Whereis Command in Linux and BSD with Examples

3 min


Here’s a beginner’s guide on understanding whereis command in Linux & BSD with several examples.

This article is part of the Linux command learning series.

whereis command

The whereis command is a command line program that helps you to find out the path or location of any binary executable, source file or manual page.

Before we show you how to use whereis command, let’s look at the syntax.

Syntax

Here’s the syntax for whereis command:

whereis [OPTIONS] FILE_NAME

The argument of whereis command is the program name or file name you want to search. The argument is mandatory.

By default, it searches for the program in the path defined in environment variables such as HOME, USER, SHELL, etc.

Let’s take a look at some examples.

Examples of whereis command in Linux and BSD

A simple example of whereis command is below where I am trying to search firefox. In the output below, you can see the list of paths containing firefox files or executables displayed.

$ whereis firefox

firefox: /usr/bin/firefox /usr/lib64/firefox /etc/firefox /usr/share/man/man1/firefox.1.gz
Simple example of whereis command in Linux
Simple example of whereis command in Linux

The command with option -l displays the list of paths where it searches. For example:

$ whereis -l

bin: /usr/bin
bin: /usr/sbin
bin: /usr/lib
bin: /usr/lib64
bin: /etc
bin: /usr/games
bin: /usr/local/bin
bin: /usr/local/sbin
bin: /usr/local/etc
bin: /usr/local/lib
bin: /usr/local/games

If the whereis command doesn’t find anything, it only shows the argument’s name. For example, if I search nano in Linux where is it not installed, it outputs the following:

$ whereis nano
nano:

You can always add multiple arguments if you want to search for more. For example below command searches for both bash and nano, and this is the output:

$ whereis bash nano

bash: /usr/bin/bash /usr/share/man/man1/bash.1.gz /usr/share/info/bash.info.gz
nano: /usr/bin/nano /usr/share/nano /usr/share/man/man1/nano.1.gz /usr/share/info/nano.info.gz

You can also search for specific file types, such as binaries, using -b option. The following command only tells you the binary paths of nano.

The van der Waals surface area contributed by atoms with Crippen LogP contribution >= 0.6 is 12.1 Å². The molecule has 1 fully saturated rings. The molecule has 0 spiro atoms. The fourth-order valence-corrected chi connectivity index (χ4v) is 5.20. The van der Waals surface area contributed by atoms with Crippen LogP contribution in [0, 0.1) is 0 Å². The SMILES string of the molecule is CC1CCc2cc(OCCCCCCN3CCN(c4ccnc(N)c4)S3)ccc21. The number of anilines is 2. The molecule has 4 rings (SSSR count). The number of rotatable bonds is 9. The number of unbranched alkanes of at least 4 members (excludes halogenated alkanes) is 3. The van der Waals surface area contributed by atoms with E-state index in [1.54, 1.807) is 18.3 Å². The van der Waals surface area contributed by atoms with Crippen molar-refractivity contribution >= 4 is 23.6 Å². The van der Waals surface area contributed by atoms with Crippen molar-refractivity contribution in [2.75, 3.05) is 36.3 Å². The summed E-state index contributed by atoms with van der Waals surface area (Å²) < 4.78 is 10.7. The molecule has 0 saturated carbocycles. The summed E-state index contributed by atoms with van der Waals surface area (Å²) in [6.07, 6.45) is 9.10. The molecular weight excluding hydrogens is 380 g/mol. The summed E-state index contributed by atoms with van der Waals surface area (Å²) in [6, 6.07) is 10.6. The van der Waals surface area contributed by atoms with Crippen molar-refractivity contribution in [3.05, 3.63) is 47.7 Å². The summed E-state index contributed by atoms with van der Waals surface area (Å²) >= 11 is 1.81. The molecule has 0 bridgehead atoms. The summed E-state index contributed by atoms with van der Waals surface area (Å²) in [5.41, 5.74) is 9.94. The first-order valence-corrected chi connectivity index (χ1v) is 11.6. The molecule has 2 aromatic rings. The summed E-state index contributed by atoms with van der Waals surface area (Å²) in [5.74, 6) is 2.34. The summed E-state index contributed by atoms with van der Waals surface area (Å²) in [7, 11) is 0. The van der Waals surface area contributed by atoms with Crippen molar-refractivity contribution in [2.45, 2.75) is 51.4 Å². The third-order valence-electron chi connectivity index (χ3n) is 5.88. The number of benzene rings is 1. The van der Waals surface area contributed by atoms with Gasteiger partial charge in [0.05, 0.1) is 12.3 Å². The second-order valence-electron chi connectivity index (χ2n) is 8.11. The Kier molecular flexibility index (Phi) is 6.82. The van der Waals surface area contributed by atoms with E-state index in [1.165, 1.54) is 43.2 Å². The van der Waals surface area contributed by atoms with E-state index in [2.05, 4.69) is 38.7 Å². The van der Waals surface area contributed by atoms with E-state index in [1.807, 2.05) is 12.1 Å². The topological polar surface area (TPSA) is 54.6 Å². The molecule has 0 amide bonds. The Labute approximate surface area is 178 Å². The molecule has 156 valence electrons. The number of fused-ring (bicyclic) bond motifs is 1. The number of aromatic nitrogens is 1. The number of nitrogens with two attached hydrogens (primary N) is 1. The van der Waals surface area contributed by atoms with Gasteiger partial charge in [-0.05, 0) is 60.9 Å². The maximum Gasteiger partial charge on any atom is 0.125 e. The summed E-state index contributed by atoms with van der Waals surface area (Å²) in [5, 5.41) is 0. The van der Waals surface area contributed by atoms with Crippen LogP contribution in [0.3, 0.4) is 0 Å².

$ whereis -b nano

nano: /usr/bin/nano /usr/share/nano

Similarly, the -s option searches for source files, and the -m option searches for manual pages.

$ whereis -m nano

nano: /usr/share/man/man1/nano.1.gz /usr/share/info/nano.info.gz

You can also combine the above options for a more extensive search. For example, the following command searches for nano and firefox binary, manual pages and for bash, only manual pages.

$ whereis -bm nano firefox -m bash

nano: /usr/bin/nano /usr/share/nano /usr/share/man/man1/nano.1.gz /usr/share/info/nano.info.gz
firefox-m:
bash: /usr/bin/bash /usr/share/man/man1/bash.1.gz /usr/share/info/bash.info.gz

Here’s a summary of the options:

optiondescription
-bSearch only for binaries.
-mSearch only for manual sections.
-sSearch only for sources.
-uSearch for unusual entries. A file is said to be unusual if it does not have one entry of each requested type. Thus ‘whereis -m -u *’ asks for those files in the current directory which have no documentation.
-BChange or otherwise limit the places where whereis searches for binaries.
-MChange or otherwise limit the places where whereis searches for manual sections.
-SChange or otherwise limit the places where whereis searches for sources.
-fTerminate the last directory list and signals the start of file names, and must be used when any of the -B, -M, or -S options are used.

Closing Notes

I hope this article helps you to understand whereis command and its basics. You can also read the whereis man pages to learn more. Let me know if you have any questions.

This article is part of the Linux command learning series.


Arindam

Creator of debugpoint.com. All time Linux user and open-source supporter. Connect with me via Telegram, Twitter, LinkedIn, or send us an email.
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